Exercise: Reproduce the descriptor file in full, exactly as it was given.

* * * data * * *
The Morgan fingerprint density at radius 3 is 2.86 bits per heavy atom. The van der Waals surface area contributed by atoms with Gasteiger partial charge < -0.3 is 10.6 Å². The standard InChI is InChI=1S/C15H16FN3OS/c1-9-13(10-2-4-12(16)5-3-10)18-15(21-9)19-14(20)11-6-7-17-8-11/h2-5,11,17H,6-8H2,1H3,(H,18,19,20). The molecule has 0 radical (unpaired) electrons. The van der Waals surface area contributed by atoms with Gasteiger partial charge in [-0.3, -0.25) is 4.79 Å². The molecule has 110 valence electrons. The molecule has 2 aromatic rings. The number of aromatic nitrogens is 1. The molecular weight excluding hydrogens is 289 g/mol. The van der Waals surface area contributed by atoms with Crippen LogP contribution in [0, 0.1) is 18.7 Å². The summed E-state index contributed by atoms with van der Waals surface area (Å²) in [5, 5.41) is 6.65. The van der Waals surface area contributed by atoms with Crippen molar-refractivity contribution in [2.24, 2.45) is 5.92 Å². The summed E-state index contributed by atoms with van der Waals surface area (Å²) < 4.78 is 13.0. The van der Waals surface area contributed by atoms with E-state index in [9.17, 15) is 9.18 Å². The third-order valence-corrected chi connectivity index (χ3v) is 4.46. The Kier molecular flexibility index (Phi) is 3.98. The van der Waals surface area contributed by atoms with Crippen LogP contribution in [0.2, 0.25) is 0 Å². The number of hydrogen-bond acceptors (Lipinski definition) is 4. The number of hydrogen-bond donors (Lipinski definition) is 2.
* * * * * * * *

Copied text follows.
The Morgan fingerprint density at radius 3 is 2.86 bits per heavy atom. The van der Waals surface area contributed by atoms with Gasteiger partial charge < -0.3 is 10.6 Å². The standard InChI is InChI=1S/C15H16FN3OS/c1-9-13(10-2-4-12(16)5-3-10)18-15(21-9)19-14(20)11-6-7-17-8-11/h2-5,11,17H,6-8H2,1H3,(H,18,19,20). The molecule has 0 radical (unpaired) electrons. The van der Waals surface area contributed by atoms with Gasteiger partial charge in [-0.3, -0.25) is 4.79 Å². The molecule has 110 valence electrons. The molecule has 2 aromatic rings. The number of aromatic nitrogens is 1. The molecular weight excluding hydrogens is 289 g/mol. The van der Waals surface area contributed by atoms with Crippen LogP contribution in [0, 0.1) is 18.7 Å². The summed E-state index contributed by atoms with van der Waals surface area (Å²) in [5, 5.41) is 6.65. The van der Waals surface area contributed by atoms with Crippen molar-refractivity contribution in [2.24, 2.45) is 5.92 Å². The summed E-state index contributed by atoms with van der Waals surface area (Å²) < 4.78 is 13.0. The van der Waals surface area contributed by atoms with E-state index in [9.17, 15) is 9.18 Å². The third-order valence-corrected chi connectivity index (χ3v) is 4.46. The Kier molecular flexibility index (Phi) is 3.98. The van der Waals surface area contributed by atoms with Crippen LogP contribution in [0.2, 0.25) is 0 Å². The number of hydrogen-bond acceptors (Lipinski definition) is 4. The number of hydrogen-bond donors (Lipinski definition) is 2.